Article In Brief
Phillip L. Pearl, MD, FAAN, once pursued a career as a professional jazz musician. Here, he talks about why he chose neurology instead and how he integrates his passion for performing jazz in on- and off-hours.
Phillip L. Pearl, MD, FAAN, first developed an interest in neurology during a medical ethics course he took as an undergraduate student at Johns Hopkins University in Baltimore. Assigned to work with the head of pediatric neurology, the late John M. Freeman, MD, Dr. Pearl said he was “inspired by the intellectual challenge coupled with the emotional valence of the work.” The experience led to his first published paper on quality of life for patients growing up with spina bifida, and a lasting interest in developmental neurobiology and pediatric neurology.
As a resident at Baylor College of Medicine in Houston and then a fellow at Boston Children's Hospital and Harvard Medical School, Dr. Pearl developed a subspecialty interest in metabolic epilepsy. Today, he is director of epilepsy and clinical neurophysiology and the William G. Lennox Chair and Professor of Neurology at Harvard Medical School.
Throughout his education and medical career, however, he has nurtured a complementary avocation as a professional jazz musician. He spoke to Neurology Today about the early influences that shaped that interest and how he integrates music into his work as a neurologist.
How did your passion for music begin?
I grew up in Baltimore, where my father was a professional jazz musician, a trumpet player, and my older brother was an accomplished trumpet player as well. I started playing the drums, which in my family was somewhat rebellious, when I was 6 years old. That led to the xylophone, marimba, and vibraphone in the percussion family. When I was about 10 years old my parents bought a piano for my younger sister. She hated it, but I loved it and sat there night after night for hours and figured it out. Even now when I walk into someone's house, the first thing I always ask, to my wife's chagrin, is whether they have a piano.
By the time I was 11 years old, the neighborhood music teachers told my parents they couldn't teach me much more and recommended that I go downtown to the Peabody Conservatory of Music, where they had a preparatory department. So I began studying at Peabody, and when I was accepted to college at Johns Hopkins, I also auditioned and was admitted to Peabody as a music student. I was playing in bands professionally by then—by my senior year of high school I was in a wedding band, playing four or five weddings every weekend. I played in bands all through high school and college on multiple instruments, mainly piano, drums, and vibes.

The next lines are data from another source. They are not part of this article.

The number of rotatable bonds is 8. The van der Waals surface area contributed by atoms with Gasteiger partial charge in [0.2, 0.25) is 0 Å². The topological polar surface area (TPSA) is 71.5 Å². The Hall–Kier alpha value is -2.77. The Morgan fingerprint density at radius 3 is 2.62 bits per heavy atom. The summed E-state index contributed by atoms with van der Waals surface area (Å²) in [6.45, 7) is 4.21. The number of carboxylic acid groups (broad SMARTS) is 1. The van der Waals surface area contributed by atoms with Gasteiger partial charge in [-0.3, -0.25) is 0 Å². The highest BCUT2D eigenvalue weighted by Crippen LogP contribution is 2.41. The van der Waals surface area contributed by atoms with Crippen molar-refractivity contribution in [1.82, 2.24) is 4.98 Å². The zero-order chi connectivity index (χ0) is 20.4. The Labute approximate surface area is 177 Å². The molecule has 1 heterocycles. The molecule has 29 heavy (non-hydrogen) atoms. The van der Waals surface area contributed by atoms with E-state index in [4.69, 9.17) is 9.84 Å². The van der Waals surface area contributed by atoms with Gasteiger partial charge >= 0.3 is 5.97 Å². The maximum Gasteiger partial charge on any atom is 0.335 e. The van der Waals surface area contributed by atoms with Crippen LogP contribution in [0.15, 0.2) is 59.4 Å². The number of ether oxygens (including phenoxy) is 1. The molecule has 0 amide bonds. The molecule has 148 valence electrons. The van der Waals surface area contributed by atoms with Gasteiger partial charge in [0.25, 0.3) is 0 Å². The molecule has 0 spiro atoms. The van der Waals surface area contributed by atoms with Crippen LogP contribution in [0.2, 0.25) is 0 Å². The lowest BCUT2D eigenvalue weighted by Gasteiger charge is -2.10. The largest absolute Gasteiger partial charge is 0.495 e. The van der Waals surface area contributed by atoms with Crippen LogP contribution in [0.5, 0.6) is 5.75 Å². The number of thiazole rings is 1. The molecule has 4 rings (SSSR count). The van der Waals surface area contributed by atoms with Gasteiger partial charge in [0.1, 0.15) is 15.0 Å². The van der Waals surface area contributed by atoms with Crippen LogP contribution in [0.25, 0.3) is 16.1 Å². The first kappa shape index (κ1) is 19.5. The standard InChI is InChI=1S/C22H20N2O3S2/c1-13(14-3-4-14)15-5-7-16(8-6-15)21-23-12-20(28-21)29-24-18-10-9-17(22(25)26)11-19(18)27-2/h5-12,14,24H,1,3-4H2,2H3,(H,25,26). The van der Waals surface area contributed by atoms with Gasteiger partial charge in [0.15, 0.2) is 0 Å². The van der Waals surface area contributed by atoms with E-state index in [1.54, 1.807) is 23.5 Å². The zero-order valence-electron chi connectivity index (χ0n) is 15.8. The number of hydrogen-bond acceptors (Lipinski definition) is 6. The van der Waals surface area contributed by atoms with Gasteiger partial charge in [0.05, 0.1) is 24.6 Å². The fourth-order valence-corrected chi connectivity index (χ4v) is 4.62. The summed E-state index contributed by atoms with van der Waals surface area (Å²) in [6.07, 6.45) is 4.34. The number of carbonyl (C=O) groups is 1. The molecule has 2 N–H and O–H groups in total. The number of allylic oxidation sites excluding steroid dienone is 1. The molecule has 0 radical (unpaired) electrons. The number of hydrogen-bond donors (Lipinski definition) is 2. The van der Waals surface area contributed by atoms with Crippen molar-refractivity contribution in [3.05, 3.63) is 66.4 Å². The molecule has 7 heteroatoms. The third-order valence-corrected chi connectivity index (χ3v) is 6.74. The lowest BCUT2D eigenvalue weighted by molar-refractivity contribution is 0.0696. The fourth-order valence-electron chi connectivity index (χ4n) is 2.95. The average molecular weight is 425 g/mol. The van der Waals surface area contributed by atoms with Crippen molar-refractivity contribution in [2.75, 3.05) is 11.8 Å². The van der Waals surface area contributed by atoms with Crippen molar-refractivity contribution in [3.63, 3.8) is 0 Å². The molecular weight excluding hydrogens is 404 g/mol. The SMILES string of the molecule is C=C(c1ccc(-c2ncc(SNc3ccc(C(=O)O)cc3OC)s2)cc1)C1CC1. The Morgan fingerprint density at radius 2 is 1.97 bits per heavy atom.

How did you sustain your musical career during your medical training?
Once I got to medical school, I found that I had to stop the regular professional playing, but I picked it up again later. I did run the class band that played the annual medical school follies, which remains a favorite reminiscence at class reunions.
How does music integrate with your career today?
While in DC, I was a professor of neurology, pediatrics and music at George Washington University. I had a band that included some great jazz musicians, and we played frequently at the famous Blues Alley club in Georgetown as well as other venues. In 2004, we even released a CD called “Live at Jazzmatazz.” Jazzmatazz was a gala fundraising event that ran for about eight years at Children's National Medical Center to support the medical needs of indigent children in the nation's capital. Our “Dr. Phil Pearl Children's Hospital Band” played alongside greats like B.B. King and Shirley Horn. The proceeds of our CD, which was released at a Blues Alley gig, went to the Kids' Care Fund.
About six years ago, I was recruited to lead the epilepsy program at Boston Children's Hospital, where I completed my own training in 1990. Since then, I have become a member of the Longwood Symphony Orchestra and am on the faculty of the Music and Health Institute at the Berklee College of Music. We are planning the next meeting of the International Association for Music and Medicine for May-June 2020 in Boston.
Tell us more about your educational lectures on music and the brain.
One series of lectures is “Medical Problems of Musical Masters,” where I talk about the medical problems of great musicians, such as Beethoven's deafness, Schumann's madness, Ravel's dementia, and Shostakovich's neuropathy. I explain the medical histories and play the music of each composer. These presentations cover various genres of music. I have a Cole Porter set, after reviewing his history of his severe leg injuries and associated neuropathy and ultimately phantom limb pain. I show pictures of Gershwin's brain tumor.
I first began giving that lecture at the AAN Meeting years ago during a course with colleagues Bob Pascuzzi at the University of Indiana and Jonathan Newmark, a Juilliard-trained pianist and Columbia-trained neurologist who has served as a military physician. By now I have given these lectures all over the US and throughout the world, including Japan, Israel, Italy, Japan, Portugal, Sao Paolo, Taiwan, and Turkey. This summer I'll be speaking at an international conference on music and medicine in Vilnius, Lithuania, and next year I am scheduled to give musical talks in Paris and Melbourne.